> MUSSORGSKY Boris Godounov – excerpts Guild [JW]: Classical CD Reviews- Oct 2002 MusicWeb(UK)






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Modest MUSSORGSKY (1835-1881)
Boris Godounov – excerpts
Prologue, Scenes from Acts II, III, Act IV scenes 1 and 2
Feodor Chaliapin – Boris
Astride Barrachi – Tchelkalov, Tcheraiakovsky
Angelo Bada – Shiusky
Dino Borgioli – Dimitri
Salvatore Baccaloni – Varlaam
Margherita Corosio – Theodore
Dennis Noble – Lavretzky
Octave Dua – Innocente
Luigi Manfrini – Pimen
Chorus and Orchestra of The Royal Opera House, Covent Garden
Vincenzo Bellezza
Recorded 4th July 1928
GUILD GHCD 2206 [72’14]


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The 4 July 1928 Covent Garden excerpts of Chaliapin’s Boris Godounov have appeared in various guises before. Indeed it was the appearance of an LP, RLS742, with the preserved sides and a subsequent review that spurred Richard Caniell to exercise his judgement with regard to the complexities regarding the lack of the Pimen scene in Act IV. The fact that it was lacking meant that an interpolation was necessary to ensure narrative flow, since this was the raison d’être of Guild’s production. Twenty-one sides were recorded by HMV in 1928. The EMI LP released, for the first time, the Pilgrim’s Chorus from the prologue but Boris’s I am oppressed was damaged, as Caniell notes, and a later Chaliapin recording of this, with Albert Coates, was substituted "reshaping the sonics to match that of Covent Garden" to quote Caniell. The main point of contention concerns the Pimen passage, which is missing, as is the orchestral section which leads to Boris’ Farewell. An interpolation, in Italian, by Nicola Moscona has been used instead, elsewhere provisionally identified as a New York Metropolitan performance. Richard Caniell has stated his position on this and other matters in a long letter to this site and I would draw readers’ attention to it.

Irrespective of the complications implicit in this kind of restoration the sound on this Guild disc is truly excellent and the voices emerge with fidelity. Chaliapin’s voice saw surprisingly little deterioration in quality of colour and depth in the years between the first decade of the century and the early thirties; it remained the noble and powerfully expressive instrument it always had been, allied to his remarkable skills of impersonation. The characterization of Boris was complete in its variety and depth. The otherwise near-all Italian cast was a strong one – notably the buffo Baccaloni. Lavretzky incidentally was sung by Dennis Noble. The orchestra is on notably well-behaved form, responding fluidly to the direction of Vincenzo Bellezza. He is a forgotten figure now but was a major conductor and had worked with Chaliapin in 1926 – recording with him as well. His discography is pitifully small but this Boris goes some way to demonstrating why he was held in such esteem – his rehearsals were meticulous even if his English was idiosyncratic. He died in 1964 and this will remain probably his lasting – if incomplete, necessarily imperfect – memorial. Documentation is good, in Guild’s now accustomed livery, and the problems set out with clarity, though the exact provenance of Moscona’s scene is not disclosed.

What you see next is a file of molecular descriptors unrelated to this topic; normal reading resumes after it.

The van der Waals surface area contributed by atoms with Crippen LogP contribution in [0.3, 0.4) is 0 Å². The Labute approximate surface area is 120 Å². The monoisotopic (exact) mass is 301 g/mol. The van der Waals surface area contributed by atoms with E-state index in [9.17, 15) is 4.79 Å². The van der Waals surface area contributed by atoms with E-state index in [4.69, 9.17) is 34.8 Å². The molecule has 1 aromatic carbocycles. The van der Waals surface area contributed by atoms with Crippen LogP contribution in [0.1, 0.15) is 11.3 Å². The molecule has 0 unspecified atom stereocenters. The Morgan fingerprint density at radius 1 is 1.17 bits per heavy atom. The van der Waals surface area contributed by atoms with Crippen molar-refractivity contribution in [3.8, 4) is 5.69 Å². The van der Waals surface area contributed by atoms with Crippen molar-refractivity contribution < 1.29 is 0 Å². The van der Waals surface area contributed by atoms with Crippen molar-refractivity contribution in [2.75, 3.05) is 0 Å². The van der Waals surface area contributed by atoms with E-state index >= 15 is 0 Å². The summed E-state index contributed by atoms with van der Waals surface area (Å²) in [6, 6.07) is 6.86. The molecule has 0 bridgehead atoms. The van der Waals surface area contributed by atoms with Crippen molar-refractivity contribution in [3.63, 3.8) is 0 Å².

Jonathan Woolf

See also

Review by Calvin Goodwin , Christopher Fifield , Robert Farr

Letter received from Richard Caniell regarding the Guild Historical series


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